fluticasone furoate and vilanterol inhalation powder (Breo Ellipta)
Omudhome Ogbru, PharmD
Omudhome Ogbru, PharmD
Dr. Ogbru received his Doctorate in Pharmacy from the University of the Pacific School of Pharmacy in 1995. He completed a Pharmacy Practice Residency at the University of Arizona/University Medical Center in 1996. He was a Professor of Pharmacy Practice and a Regional Clerkship Coordinator for the University of the Pacific School of Pharmacy from 1996-99.
Medical and Pharmacy Editor:
GENERIC NAME: fluticasone furoate and vilanterol inhalation powder
BRAND NAMES: Breo Ellipta
DRUG CLASS AND MECHANISM: Breo Ellipta for oral inhalation is a combination of fluticasone and vilanterol and is used for treating chronic obstructive pulmonary disease (COPD). Fluticasone is a man-made steroid of the glucocorticoid family which is related to the naturally-occurring steroid hormone, cortisol or hydrocortisone, produced by the adrenal glands. Glucocorticoid steroids have potent anti- inflammatory actions. When used as an inhaler, fluticasone travels to the airways in the lung. In COPD patients, the suppression of inflammation within the airways reduces the inflammatory-stimulated spasm of the smooth muscle cells surrounding the airways that narrows the airways and makes getting air into and out of the lungs more difficult. When used in lower doses, very little fluticasone is absorbed into the body. When higher doses are used, fluticasone is absorbed and may cause side effects elsewhere in the body.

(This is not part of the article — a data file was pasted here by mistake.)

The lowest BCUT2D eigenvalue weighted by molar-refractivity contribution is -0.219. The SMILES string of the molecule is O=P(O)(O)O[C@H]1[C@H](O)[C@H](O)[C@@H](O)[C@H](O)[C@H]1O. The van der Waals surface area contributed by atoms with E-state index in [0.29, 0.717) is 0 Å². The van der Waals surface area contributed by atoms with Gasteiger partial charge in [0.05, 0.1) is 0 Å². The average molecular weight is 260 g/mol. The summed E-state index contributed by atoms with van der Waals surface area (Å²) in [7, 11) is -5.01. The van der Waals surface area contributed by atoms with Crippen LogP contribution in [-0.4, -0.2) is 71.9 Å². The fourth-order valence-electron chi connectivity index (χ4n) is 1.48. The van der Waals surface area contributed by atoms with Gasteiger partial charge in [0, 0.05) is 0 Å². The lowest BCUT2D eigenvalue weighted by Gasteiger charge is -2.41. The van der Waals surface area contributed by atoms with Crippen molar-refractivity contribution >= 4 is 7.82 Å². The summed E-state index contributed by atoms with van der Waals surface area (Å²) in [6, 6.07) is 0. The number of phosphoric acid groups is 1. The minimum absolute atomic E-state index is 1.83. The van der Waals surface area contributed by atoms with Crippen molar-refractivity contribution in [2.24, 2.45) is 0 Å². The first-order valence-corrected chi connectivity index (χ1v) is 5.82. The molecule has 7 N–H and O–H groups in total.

Vilanterol is a bronchodilator of the beta-2 agonist type. Beta-2 agonists are medications that stimulate beta-2 receptors on the smooth muscle cells that surround the airways, causing these muscle cells to relax and thereby opening the airways. It is similar to salmeterol (Serevent). Breo Ellipta opens the airways and increases air supply to the lungs of COPD patients. The FDA approved Breo Ellipta in May 2013.
Medically Reviewed by a Doctor on 5/26/2015
Report Problems to the Food and Drug Administration
You are encouraged to report negative side effects of prescription drugs to the FDA. Visit the FDA MedWatch website or call 1-800-FDA-1088.
Need help identifying pills and medications?
Back to Medications Index
- Allergic Skin Disorders
- Bacterial Skin Diseases
- Bites and Infestations
- Diseases of Pigment
- Fungal Skin Diseases
- Medical Anatomy and Illustrations
- Noncancerous, Precancerous & Cancerous Tumors
- Oral Health Conditions
- Papules, Scales, Plaques and Eruptions
- Scalp, Hair and Nails
- Sexually Transmitted Diseases (STDs)
- Vascular, Lymphatic and Systemic Conditions
- Viral Skin Diseases
- Additional Skin Conditions